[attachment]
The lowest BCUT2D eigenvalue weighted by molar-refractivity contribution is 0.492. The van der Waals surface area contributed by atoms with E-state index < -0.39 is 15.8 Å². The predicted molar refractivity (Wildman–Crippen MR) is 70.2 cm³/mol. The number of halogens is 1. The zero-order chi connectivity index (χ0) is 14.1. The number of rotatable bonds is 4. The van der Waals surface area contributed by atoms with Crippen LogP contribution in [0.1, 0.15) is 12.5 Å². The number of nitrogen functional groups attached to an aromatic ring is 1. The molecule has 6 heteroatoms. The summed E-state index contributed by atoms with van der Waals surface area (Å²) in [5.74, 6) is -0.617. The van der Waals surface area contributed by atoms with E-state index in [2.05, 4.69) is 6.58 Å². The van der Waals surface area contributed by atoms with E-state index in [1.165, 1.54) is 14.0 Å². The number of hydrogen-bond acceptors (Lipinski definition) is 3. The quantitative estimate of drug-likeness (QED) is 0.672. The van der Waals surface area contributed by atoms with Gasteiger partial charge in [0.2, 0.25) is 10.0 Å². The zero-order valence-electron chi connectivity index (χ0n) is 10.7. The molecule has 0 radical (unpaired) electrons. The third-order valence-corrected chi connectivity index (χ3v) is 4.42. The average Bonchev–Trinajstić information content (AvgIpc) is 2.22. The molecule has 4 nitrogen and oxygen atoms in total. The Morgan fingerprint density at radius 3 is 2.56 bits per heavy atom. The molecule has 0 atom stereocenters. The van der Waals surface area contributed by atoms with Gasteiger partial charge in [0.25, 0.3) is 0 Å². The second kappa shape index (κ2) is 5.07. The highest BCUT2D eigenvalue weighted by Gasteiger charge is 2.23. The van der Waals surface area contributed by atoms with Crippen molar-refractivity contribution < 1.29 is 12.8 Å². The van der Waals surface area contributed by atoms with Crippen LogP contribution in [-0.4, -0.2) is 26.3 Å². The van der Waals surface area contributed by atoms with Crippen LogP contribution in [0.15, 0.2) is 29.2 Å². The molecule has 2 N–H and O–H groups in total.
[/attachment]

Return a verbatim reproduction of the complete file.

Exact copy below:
The lowest BCUT2D eigenvalue weighted by molar-refractivity contribution is 0.492. The van der Waals surface area contributed by atoms with E-state index < -0.39 is 15.8 Å². The predicted molar refractivity (Wildman–Crippen MR) is 70.2 cm³/mol. The number of halogens is 1. The zero-order chi connectivity index (χ0) is 14.1. The number of rotatable bonds is 4. The van der Waals surface area contributed by atoms with Crippen LogP contribution in [0.1, 0.15) is 12.5 Å². The number of nitrogen functional groups attached to an aromatic ring is 1. The molecule has 6 heteroatoms. The summed E-state index contributed by atoms with van der Waals surface area (Å²) in [5.74, 6) is -0.617. The van der Waals surface area contributed by atoms with E-state index in [2.05, 4.69) is 6.58 Å². The van der Waals surface area contributed by atoms with E-state index in [1.165, 1.54) is 14.0 Å². The number of hydrogen-bond acceptors (Lipinski definition) is 3. The quantitative estimate of drug-likeness (QED) is 0.672. The van der Waals surface area contributed by atoms with Gasteiger partial charge in [0.2, 0.25) is 10.0 Å². The zero-order valence-electron chi connectivity index (χ0n) is 10.7. The molecule has 0 radical (unpaired) electrons. The third-order valence-corrected chi connectivity index (χ3v) is 4.42. The average Bonchev–Trinajstić information content (AvgIpc) is 2.22. The molecule has 4 nitrogen and oxygen atoms in total. The Morgan fingerprint density at radius 3 is 2.56 bits per heavy atom. The molecule has 0 atom stereocenters. The van der Waals surface area contributed by atoms with Gasteiger partial charge in [0.25, 0.3) is 0 Å². The second kappa shape index (κ2) is 5.07. The highest BCUT2D eigenvalue weighted by Gasteiger charge is 2.23. The van der Waals surface area contributed by atoms with Crippen molar-refractivity contribution < 1.29 is 12.8 Å². The van der Waals surface area contributed by atoms with Crippen LogP contribution in [-0.4, -0.2) is 26.3 Å². The van der Waals surface area contributed by atoms with Crippen LogP contribution in [0.15, 0.2) is 29.2 Å². The molecule has 2 N–H and O–H groups in total.